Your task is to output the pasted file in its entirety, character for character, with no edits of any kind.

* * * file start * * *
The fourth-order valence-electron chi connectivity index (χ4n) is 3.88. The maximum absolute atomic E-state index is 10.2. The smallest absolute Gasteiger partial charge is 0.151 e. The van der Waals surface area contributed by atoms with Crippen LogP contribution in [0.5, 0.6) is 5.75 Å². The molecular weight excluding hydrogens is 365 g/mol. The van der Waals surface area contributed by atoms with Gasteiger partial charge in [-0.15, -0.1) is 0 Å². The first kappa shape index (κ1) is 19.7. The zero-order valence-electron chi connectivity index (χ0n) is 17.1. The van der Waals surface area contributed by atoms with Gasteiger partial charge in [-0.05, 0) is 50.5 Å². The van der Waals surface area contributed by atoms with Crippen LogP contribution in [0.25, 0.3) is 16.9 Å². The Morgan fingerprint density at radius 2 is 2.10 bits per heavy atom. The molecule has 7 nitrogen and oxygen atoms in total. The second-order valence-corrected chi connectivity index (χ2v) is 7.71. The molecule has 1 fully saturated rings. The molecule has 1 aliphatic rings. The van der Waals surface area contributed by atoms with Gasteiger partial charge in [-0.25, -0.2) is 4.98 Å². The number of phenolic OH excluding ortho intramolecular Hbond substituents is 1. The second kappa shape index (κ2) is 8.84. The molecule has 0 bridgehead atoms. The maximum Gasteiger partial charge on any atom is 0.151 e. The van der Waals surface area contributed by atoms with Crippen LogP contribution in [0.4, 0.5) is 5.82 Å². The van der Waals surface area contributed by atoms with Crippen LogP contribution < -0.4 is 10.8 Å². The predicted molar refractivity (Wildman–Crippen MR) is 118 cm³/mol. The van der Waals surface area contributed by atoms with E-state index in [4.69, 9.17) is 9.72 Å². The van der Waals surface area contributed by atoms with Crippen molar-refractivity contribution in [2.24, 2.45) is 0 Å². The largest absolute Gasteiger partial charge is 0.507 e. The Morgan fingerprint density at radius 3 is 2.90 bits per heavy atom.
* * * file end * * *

The fourth-order valence-electron chi connectivity index (χ4n) is 3.88. The maximum absolute atomic E-state index is 10.2. The smallest absolute Gasteiger partial charge is 0.151 e. The van der Waals surface area contributed by atoms with Crippen LogP contribution in [0.5, 0.6) is 5.75 Å². The molecular weight excluding hydrogens is 365 g/mol. The van der Waals surface area contributed by atoms with Gasteiger partial charge in [-0.15, -0.1) is 0 Å². The first kappa shape index (κ1) is 19.7. The zero-order valence-electron chi connectivity index (χ0n) is 17.1. The van der Waals surface area contributed by atoms with Gasteiger partial charge in [-0.05, 0) is 50.5 Å². The van der Waals surface area contributed by atoms with Crippen LogP contribution in [0.25, 0.3) is 16.9 Å². The Morgan fingerprint density at radius 2 is 2.10 bits per heavy atom. The molecule has 7 nitrogen and oxygen atoms in total. The second-order valence-corrected chi connectivity index (χ2v) is 7.71. The molecule has 1 fully saturated rings. The molecule has 1 aliphatic rings. The van der Waals surface area contributed by atoms with Gasteiger partial charge in [-0.25, -0.2) is 4.98 Å². The number of phenolic OH excluding ortho intramolecular Hbond substituents is 1. The second kappa shape index (κ2) is 8.84. The molecule has 0 bridgehead atoms. The maximum Gasteiger partial charge on any atom is 0.151 e. The van der Waals surface area contributed by atoms with Crippen LogP contribution in [0.4, 0.5) is 5.82 Å². The van der Waals surface area contributed by atoms with Crippen LogP contribution < -0.4 is 10.8 Å². The predicted molar refractivity (Wildman–Crippen MR) is 118 cm³/mol. The van der Waals surface area contributed by atoms with E-state index in [4.69, 9.17) is 9.72 Å². The van der Waals surface area contributed by atoms with Crippen molar-refractivity contribution in [2.24, 2.45) is 0 Å². The largest absolute Gasteiger partial charge is 0.507 e. The Morgan fingerprint density at radius 3 is 2.90 bits per heavy atom.